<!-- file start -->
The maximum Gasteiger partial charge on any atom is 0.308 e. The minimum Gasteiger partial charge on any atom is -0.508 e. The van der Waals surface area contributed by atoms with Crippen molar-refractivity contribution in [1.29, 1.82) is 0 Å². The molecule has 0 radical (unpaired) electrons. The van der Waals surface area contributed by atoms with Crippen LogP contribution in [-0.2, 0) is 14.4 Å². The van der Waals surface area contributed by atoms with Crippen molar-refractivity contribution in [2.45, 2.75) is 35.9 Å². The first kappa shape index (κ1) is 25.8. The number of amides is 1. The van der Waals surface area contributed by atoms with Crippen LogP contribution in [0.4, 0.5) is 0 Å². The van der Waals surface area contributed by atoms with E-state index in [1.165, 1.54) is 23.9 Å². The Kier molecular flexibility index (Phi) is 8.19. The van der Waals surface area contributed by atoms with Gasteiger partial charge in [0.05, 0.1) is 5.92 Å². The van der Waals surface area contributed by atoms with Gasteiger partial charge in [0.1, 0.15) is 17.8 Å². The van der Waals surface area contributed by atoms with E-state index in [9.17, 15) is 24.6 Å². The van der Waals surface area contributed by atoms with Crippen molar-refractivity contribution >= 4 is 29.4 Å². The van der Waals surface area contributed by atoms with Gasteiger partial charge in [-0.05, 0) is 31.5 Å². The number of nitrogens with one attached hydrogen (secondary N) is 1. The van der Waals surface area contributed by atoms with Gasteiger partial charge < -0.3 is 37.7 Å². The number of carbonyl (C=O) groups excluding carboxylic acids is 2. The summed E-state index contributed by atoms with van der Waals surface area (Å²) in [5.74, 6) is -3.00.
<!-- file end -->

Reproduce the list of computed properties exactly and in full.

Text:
The maximum Gasteiger partial charge on any atom is 0.308 e. The minimum Gasteiger partial charge on any atom is -0.508 e. The van der Waals surface area contributed by atoms with Crippen molar-refractivity contribution in [1.29, 1.82) is 0 Å². The molecule has 0 radical (unpaired) electrons. The van der Waals surface area contributed by atoms with Crippen LogP contribution in [-0.2, 0) is 14.4 Å². The van der Waals surface area contributed by atoms with Crippen molar-refractivity contribution in [2.45, 2.75) is 35.9 Å². The first kappa shape index (κ1) is 25.8. The number of amides is 1. The van der Waals surface area contributed by atoms with Crippen LogP contribution in [0.4, 0.5) is 0 Å². The van der Waals surface area contributed by atoms with E-state index in [1.165, 1.54) is 23.9 Å². The Kier molecular flexibility index (Phi) is 8.19. The van der Waals surface area contributed by atoms with Gasteiger partial charge in [0.05, 0.1) is 5.92 Å². The van der Waals surface area contributed by atoms with Gasteiger partial charge in [0.1, 0.15) is 17.8 Å². The van der Waals surface area contributed by atoms with E-state index in [9.17, 15) is 24.6 Å². The van der Waals surface area contributed by atoms with Crippen molar-refractivity contribution >= 4 is 29.4 Å². The van der Waals surface area contributed by atoms with Gasteiger partial charge in [-0.05, 0) is 31.5 Å². The number of nitrogens with one attached hydrogen (secondary N) is 1. The van der Waals surface area contributed by atoms with Gasteiger partial charge < -0.3 is 37.7 Å². The number of carbonyl (C=O) groups excluding carboxylic acids is 2. The summed E-state index contributed by atoms with van der Waals surface area (Å²) in [5.74, 6) is -3.00.